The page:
Henry David Thoreau (1817 – 1862) US “essayist, poet, naturalist”
A line of ragged and raging thunderstorms moved across New Jersey this morning, turning the sky a rather alarming shade of greenish, purplish, charcoal. I went around the house unplugging everything. Then I made myself a cup of tea and sat down to read Zoli, by Colm McCann (a wonderful book if ever there was one), a little battery-operated lamp at the ready in case the power went out. A boom and a crack and bolt of white light. Some long, long, LONG, rumbles, and a lot of water. I had moved to the living room, since my office has sky lights and it didn’t seem prudent to sit beneath them, given the lightning. Outside the window, the dogwood tree was all wet, making it look even more beautiful — black trunk and leaves as green as hope itself. I could have happily spent the day like that. It didn’t last long, in fact, not long enough. It was such a wonderful excuse not to work. Still, the storm also made me edgy.
I used to love thunderstorms, I mean REALLY love them, being one of those fools who run to the window to watch the lightning strikes, who sit out on the porch under the flimsy awning, and so forth. But then, last summer, during a particularly Gothic storm, the huge silver maple right near the back of the house, next to the kitchen and the den, got hit by a mammoth bolt. It exploded in a concussion that damn near blew out the window, and did blow out a lot of other stuff, like my computer, our washing machine, the television and so forth.
Witnessing, at such proximity, such a mighty act of nature is profoundly humbling, hence the fact I now sit away from windows, don’t talk on the phone, unplug anything electrical I care about, and drink soothing tea in a comfy chair, rather than go running about like a lightning rod. Let’s call it learning from my mistakes.
Thunderstorms are the stuff that myths are made of. Romans thought they were battles waged by Jupiter, who hurled great bolts of energy created on Vulcan’s forge. A Seneca myth says that in a cave behind the Great Niagara Falls, lives The Thunderer, the great chief of clouds and rain. Other First Nations people tell myths about the Thunderbirds and the Thunderbeings. The Germanic/Nordic god of thunder, Thor had a hammer, Mjolnir, which had the ability to throw lightning. My mother used to tell me it was the elves, bowling.
We are living in an time of stupendous weather events. Of course, there have been other such times in the history of the world (the ice age comes to mind, and Krakatoa, and the great flood which appears in so many scared myths), but that doesn’t diminish the way it affects us here and now.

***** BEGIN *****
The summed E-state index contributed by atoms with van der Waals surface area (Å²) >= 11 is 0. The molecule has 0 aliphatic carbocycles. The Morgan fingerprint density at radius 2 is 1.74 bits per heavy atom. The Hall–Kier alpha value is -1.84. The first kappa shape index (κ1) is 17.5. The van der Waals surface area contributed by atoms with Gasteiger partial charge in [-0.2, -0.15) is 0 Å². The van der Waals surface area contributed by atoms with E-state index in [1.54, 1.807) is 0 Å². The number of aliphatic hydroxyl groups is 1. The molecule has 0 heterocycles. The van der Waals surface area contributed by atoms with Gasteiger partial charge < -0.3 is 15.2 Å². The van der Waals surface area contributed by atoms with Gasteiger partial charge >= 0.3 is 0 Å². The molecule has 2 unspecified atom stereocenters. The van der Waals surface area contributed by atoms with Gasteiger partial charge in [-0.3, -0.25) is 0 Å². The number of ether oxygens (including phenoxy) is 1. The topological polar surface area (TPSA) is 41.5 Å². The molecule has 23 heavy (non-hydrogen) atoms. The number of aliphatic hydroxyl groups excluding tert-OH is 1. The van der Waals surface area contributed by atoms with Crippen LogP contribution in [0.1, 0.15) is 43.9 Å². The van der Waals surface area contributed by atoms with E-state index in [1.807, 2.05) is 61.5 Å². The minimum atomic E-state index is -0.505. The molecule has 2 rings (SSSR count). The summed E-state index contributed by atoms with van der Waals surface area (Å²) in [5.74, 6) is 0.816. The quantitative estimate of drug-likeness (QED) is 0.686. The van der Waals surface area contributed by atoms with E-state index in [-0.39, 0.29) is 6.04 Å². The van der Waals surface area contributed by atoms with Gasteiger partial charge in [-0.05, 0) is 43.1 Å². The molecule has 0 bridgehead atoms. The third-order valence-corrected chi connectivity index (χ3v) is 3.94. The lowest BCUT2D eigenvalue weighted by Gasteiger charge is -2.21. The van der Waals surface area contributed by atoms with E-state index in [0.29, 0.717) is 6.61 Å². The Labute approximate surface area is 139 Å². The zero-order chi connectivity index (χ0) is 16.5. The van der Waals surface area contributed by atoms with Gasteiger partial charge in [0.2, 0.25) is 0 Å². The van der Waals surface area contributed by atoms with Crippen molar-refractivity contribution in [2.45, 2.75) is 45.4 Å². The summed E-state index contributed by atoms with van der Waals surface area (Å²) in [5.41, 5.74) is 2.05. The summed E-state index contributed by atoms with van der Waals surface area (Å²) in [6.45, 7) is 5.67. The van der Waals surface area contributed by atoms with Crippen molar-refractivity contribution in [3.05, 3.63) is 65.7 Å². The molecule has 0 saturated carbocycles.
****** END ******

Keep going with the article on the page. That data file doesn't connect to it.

I remember, some years ago, living in rural France. At night, we were often awoken with the cries of some animal or other and rose in the morning to find the evidence of one creature’s dinner, and and one creature’s demise. It was entirely more red-of-tooth-and-claw than us city folk were used to. It got me thinking. If the world is, as I believe it is, an emanation from the mind of the Great Ineffable, and if each thing in it (including me) is a metaphor, a method of communication, a Word, if you will, designed to bring us closer to the sacred, then what on earth (pun intended) is the The Great Ineffable trying to tell us through the metaphor of, literally, dog-eat-dog? Or fox eat chicken? If The Great Ineffable, as I also believe, is Love in its purest form, then all metaphors must point to that Love.
So, if I love the antelope, must I not also love the lion who rips out its throat? Hmmm. Not quite so easy, that one. Although perhaps we got some direction on how to do just that in that nice Jewish boy’s Sermon on the Mount.
I talked to a friend, the wonderful artist, Helen Pynor, about this. I asked if she thought we were being asked to love the lion in spite of its ability to rip out our throats (identifying, as I did with the antelope!). She paused for a moment and said, “Lauren, I think we’re being asked to love the lion not in spite of its being able to rip our throats out, but because of it.”
Oh. Really? Really? And then I pondered. Hmm… I think she’s right. Because it is in the act of loving, even that, yes, even that (whatever horrible thing you’re thinking of right now), that we are, perhaps, if we’re lucky, taught the lesson-of-all-lessons — that the power of love really does transcend all, even our own deaths. Maybe there’s something else there in the teachings of that nice Jewish boy who lived a couple of thousand years ago, that touches on this as well.
But, back to the thunderstorm. What, I have to ask, might we be invited to learn from the great weather upheavals of the past few years, and doubtless the years to come? What did I learn from the Great Lightning Strike of ’07? Well, humility, for one thing. And vulnerability. And fragility, and the power of randomness. We tend to think that if we eat the right thing, go to the right church, exercise properly, go to the right schools, etc… that nothing back will ever happen. And then Blam!! Lightning. And we’re right back to being tiny specks of lint in the universe — largely inconsequential, and yet improbably precious as part of the vast weft and weave of creation. It can all end to quickly. And how treasured is that fleeting instant, the fleeting instant of our lives. We are being asked to love the thunderstorm, perhaps, in the same way we’re being asked to love the lion — because it reminds of who we are, how tiny and fragile we are, and where we are: held even then, with the lion at our throat, in the middle of the random bolt, in the palm of creation, whatever that Great Ineffable thing may be.
Of course, a gentle lesson would be fine as well, I think, and perhaps to that end we might consider taking better care of this Great Metaphor of The Great Ineffable so it doesn’t have to go to such extreme lengths to get our attention, you know?